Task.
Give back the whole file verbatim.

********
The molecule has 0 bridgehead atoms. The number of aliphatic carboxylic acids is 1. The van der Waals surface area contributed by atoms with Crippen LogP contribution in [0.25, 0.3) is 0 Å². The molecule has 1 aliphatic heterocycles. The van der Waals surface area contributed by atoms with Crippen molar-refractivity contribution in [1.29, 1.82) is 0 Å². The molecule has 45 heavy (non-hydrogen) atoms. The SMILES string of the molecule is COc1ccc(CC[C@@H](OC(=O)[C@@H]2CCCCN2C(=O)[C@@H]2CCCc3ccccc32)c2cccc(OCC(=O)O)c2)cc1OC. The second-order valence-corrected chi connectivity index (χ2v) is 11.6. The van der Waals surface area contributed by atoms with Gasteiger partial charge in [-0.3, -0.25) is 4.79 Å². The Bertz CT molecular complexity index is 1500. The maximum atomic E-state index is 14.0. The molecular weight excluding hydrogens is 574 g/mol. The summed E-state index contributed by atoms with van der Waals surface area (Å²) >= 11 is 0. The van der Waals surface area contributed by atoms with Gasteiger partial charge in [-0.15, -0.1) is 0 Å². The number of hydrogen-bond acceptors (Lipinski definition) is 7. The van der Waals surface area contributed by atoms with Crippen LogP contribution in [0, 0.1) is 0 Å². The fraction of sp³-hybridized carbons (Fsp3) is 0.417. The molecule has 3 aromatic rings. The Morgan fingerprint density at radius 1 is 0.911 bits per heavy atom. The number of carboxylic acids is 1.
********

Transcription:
The molecule has 0 bridgehead atoms. The number of aliphatic carboxylic acids is 1. The van der Waals surface area contributed by atoms with Crippen LogP contribution in [0.25, 0.3) is 0 Å². The molecule has 1 aliphatic heterocycles. The van der Waals surface area contributed by atoms with Crippen molar-refractivity contribution in [1.29, 1.82) is 0 Å². The molecule has 45 heavy (non-hydrogen) atoms. The SMILES string of the molecule is COc1ccc(CC[C@@H](OC(=O)[C@@H]2CCCCN2C(=O)[C@@H]2CCCc3ccccc32)c2cccc(OCC(=O)O)c2)cc1OC. The second-order valence-corrected chi connectivity index (χ2v) is 11.6. The van der Waals surface area contributed by atoms with Gasteiger partial charge in [-0.3, -0.25) is 4.79 Å². The Bertz CT molecular complexity index is 1500. The maximum atomic E-state index is 14.0. The molecular weight excluding hydrogens is 574 g/mol. The summed E-state index contributed by atoms with van der Waals surface area (Å²) >= 11 is 0. The van der Waals surface area contributed by atoms with Gasteiger partial charge in [-0.15, -0.1) is 0 Å². The number of hydrogen-bond acceptors (Lipinski definition) is 7. The van der Waals surface area contributed by atoms with Crippen LogP contribution in [0, 0.1) is 0 Å². The fraction of sp³-hybridized carbons (Fsp3) is 0.417. The molecule has 3 aromatic rings. The Morgan fingerprint density at radius 1 is 0.911 bits per heavy atom. The number of carboxylic acids is 1.